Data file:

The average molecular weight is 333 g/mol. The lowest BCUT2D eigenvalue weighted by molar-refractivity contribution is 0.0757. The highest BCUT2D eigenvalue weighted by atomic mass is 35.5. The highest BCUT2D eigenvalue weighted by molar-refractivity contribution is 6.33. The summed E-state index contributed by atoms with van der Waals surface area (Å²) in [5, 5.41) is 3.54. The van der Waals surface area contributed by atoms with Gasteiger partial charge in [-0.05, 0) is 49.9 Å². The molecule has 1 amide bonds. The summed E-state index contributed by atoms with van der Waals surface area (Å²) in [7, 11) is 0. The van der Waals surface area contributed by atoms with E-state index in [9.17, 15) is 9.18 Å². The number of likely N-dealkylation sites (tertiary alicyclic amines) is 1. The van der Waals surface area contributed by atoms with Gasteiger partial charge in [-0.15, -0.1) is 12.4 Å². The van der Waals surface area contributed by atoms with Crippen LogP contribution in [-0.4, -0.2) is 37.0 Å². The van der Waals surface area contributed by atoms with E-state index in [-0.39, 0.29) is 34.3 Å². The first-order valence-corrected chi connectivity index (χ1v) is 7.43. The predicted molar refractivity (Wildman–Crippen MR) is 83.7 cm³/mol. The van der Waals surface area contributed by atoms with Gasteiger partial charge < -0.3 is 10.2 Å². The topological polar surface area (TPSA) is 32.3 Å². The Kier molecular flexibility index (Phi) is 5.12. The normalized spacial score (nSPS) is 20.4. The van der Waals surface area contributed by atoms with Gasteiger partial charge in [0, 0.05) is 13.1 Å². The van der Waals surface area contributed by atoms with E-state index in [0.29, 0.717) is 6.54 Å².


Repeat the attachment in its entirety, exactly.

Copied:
The average molecular weight is 333 g/mol. The lowest BCUT2D eigenvalue weighted by molar-refractivity contribution is 0.0757. The highest BCUT2D eigenvalue weighted by atomic mass is 35.5. The highest BCUT2D eigenvalue weighted by molar-refractivity contribution is 6.33. The summed E-state index contributed by atoms with van der Waals surface area (Å²) in [5, 5.41) is 3.54. The van der Waals surface area contributed by atoms with Gasteiger partial charge in [-0.05, 0) is 49.9 Å². The molecule has 1 amide bonds. The summed E-state index contributed by atoms with van der Waals surface area (Å²) in [7, 11) is 0. The van der Waals surface area contributed by atoms with E-state index in [9.17, 15) is 9.18 Å². The number of likely N-dealkylation sites (tertiary alicyclic amines) is 1. The van der Waals surface area contributed by atoms with Gasteiger partial charge in [-0.15, -0.1) is 12.4 Å². The van der Waals surface area contributed by atoms with Crippen LogP contribution in [-0.4, -0.2) is 37.0 Å². The van der Waals surface area contributed by atoms with E-state index in [-0.39, 0.29) is 34.3 Å². The first-order valence-corrected chi connectivity index (χ1v) is 7.43. The predicted molar refractivity (Wildman–Crippen MR) is 83.7 cm³/mol. The van der Waals surface area contributed by atoms with Gasteiger partial charge < -0.3 is 10.2 Å². The topological polar surface area (TPSA) is 32.3 Å². The Kier molecular flexibility index (Phi) is 5.12. The normalized spacial score (nSPS) is 20.4. The van der Waals surface area contributed by atoms with Gasteiger partial charge in [0, 0.05) is 13.1 Å². The van der Waals surface area contributed by atoms with E-state index in [0.29, 0.717) is 6.54 Å².